Chart Of The Week
Our ongoing research into the relative performance of active vs. passive styles reveals that market conditions play a significant role in the active/passive return cycle. We identified a set of metrics that describe the market conditions we believe influence which management style is more likely to outperform. This note updates our data through March 2021.
While we’re still squeezing into our pants and fretting over our newest chin, the S&P 500’s three-largest firms have been shedding their COVID-weight gain at a measured pace for months. Whereas most people drop the pounds through vigorous activity, these firms have managed to slim down just by standing still.
Earnings releases (ER) are normally accompanied by large stock-price movements, either to the upside or downside.
Here, we computed the percentage of companies that registered a large move in their stock price on their ER day in the trailing three-month window (500 basis points up OR down). In order to normalize for non ER-day volatility, we computed the percentage of all companies that registered a significant price move on any day during the same period. The difference between the two is shown in Chart 1.
In the latest Green Book, we noted that Producer Price Inflation does not usually become a challenge for the stock market until its annual rate breaks above 4.0%. The day that comment was published, the year-over-year gain in the March PPI for Finished Goods spiked to 6.0%, thanks mostly to the well-celebrated COVID-19 anniversary-effect.
Given that we've recently passed the one-year anniversary of the bear-market bottom of March 2020, we thought it might be interesting to apply our annual Dream/Nightmare exercise to periods following bear-market lows; the idea here being that a major market bottom may serve as a “reset” for new industry trends.
In our mid-month Of Special Interest, “Valuation Extremes: Here Be Dragons,” we examined valuation outliers as a measure of market sentiment. The hypothesis was that exuberance is reflected in investors’ willingness to hold stocks priced on an aggressive “vision” of the future; companies that are either habitually unprofitable or trade at a Price/Sales ratio above 15x.
High growth rates, innovation, and disruption are defining traits of the companies that have powered the market to recent highs, and the ARK Innovators Fund (ARKK) is an example of today’s enthusiasm for visionary growth stocks. Recent returns and growth in AUM have been nothing short of spectacular, and ARKK has become symbolic of today’s style of new-era growth investing.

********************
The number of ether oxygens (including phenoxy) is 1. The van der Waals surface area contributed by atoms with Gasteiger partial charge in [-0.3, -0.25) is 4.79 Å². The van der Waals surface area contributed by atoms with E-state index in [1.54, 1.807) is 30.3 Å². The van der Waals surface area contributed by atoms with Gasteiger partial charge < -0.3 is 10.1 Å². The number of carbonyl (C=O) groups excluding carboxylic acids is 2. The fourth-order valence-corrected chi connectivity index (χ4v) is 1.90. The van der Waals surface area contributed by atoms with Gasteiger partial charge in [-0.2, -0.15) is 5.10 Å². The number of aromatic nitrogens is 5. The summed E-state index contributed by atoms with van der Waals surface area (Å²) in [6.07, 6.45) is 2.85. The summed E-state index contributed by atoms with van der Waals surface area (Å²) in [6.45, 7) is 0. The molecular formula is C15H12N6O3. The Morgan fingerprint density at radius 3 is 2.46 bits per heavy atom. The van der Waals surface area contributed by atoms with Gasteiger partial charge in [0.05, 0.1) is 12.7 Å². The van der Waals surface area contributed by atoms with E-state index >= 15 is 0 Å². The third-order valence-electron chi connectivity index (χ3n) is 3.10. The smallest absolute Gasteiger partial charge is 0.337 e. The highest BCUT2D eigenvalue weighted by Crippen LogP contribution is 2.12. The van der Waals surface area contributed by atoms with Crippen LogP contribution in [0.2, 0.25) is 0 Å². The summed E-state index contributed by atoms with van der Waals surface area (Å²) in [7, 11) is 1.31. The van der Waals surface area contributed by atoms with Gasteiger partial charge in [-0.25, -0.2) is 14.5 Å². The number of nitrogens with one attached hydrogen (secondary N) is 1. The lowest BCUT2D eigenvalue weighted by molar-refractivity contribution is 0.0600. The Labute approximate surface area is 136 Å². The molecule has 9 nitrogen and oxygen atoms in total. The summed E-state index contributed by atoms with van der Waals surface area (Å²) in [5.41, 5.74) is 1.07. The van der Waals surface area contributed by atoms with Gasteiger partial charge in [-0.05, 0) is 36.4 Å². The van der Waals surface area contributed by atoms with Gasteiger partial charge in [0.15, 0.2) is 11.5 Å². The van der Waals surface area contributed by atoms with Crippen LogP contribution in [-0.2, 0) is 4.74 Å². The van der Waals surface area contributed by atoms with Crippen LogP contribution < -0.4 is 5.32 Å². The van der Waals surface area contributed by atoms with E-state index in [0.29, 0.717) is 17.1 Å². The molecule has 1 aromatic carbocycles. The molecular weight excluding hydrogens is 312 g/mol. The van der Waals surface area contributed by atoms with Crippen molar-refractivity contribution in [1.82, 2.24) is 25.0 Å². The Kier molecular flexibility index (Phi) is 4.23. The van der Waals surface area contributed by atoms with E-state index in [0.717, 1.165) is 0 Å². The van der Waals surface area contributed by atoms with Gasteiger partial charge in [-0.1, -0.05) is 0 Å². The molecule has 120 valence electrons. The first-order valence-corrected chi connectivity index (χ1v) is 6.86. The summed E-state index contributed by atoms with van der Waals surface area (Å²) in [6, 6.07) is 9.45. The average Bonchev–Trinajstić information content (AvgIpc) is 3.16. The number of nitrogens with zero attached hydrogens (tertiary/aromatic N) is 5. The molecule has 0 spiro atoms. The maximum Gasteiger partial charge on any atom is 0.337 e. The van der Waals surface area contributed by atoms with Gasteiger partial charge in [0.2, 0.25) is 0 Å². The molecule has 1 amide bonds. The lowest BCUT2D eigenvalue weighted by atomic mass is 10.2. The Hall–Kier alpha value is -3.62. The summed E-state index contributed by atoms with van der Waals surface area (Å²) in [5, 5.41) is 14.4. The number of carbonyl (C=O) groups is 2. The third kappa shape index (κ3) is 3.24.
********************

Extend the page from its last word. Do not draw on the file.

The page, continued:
Presidents and the popular press have become obsessed with performance over the “first 100 days” in office. That prompted us to see if there have been any persistent stock market effects related to this 100-day window. There are many ways to slice the data, and the more we sliced it, the fewer the observations.
Pfizer’s November 9th announcement of an effective COVID-19 vaccine triggered the most extensive one-day rotation in style factors we have ever seen. Investors flipped from Large Growth—the market’s dominating style over the past few years—and found new friends in Value and Small Cap. This rotation continued through November, to the point that Value and Small Cap each had their best single-month return in 30 years.
Even after watershed events COVID-19 and MMT, some things never change.
Next year will begin like almost every one of the past dozen years, with economists and strategists expecting bond yields to rise.
Unlike most of those years, though, there are several measures of “cyclical pressures” that would seem to give them a good chance of being right. The best-known among these might be the “Copper/Gold Ratio,” popularized by DoubleLine’s Jeffrey Gundlach, which suggests 10-Yr. Treasury yields should be around double their current level (Chart 1).
The Dow Jones Transportation Average has recently notched fresh all-time highs. Following a sizable relative performance dip earlier in the year, the Transports’ relative strength has recovered and moved to new 2020 highs (Chart 1). Still, compared to the broad market, the index’s YTD return appears fairly unremarkable, outpacing the S&P 500 by about 3%.
Consumer Price Inflation of 1.2% for the twelve months through October remains way below the Fed’s long-time 2% objective, which is nothing new. But a first step in getting inflation to eventually run a little bit “hot” (the Fed’s new objective) is to break the long-term disinflationary psychology among consumers and investors, and that is clearly happening. In fact, based on the excellent “Inflation Surprise” Indexes published monthly by Citi, the U.S. is now the world’s inflationary hotspot!
If Momentum and Growth investors thought they were escaping 2020 unscathed, they learned otherwise on Monday. Pfizer’s promising news about a COVID-19 vaccine was met with universal excitement and investors rearranging portfolios—taking gains in long-term winners and plowing into beaten-down cyclical stocks.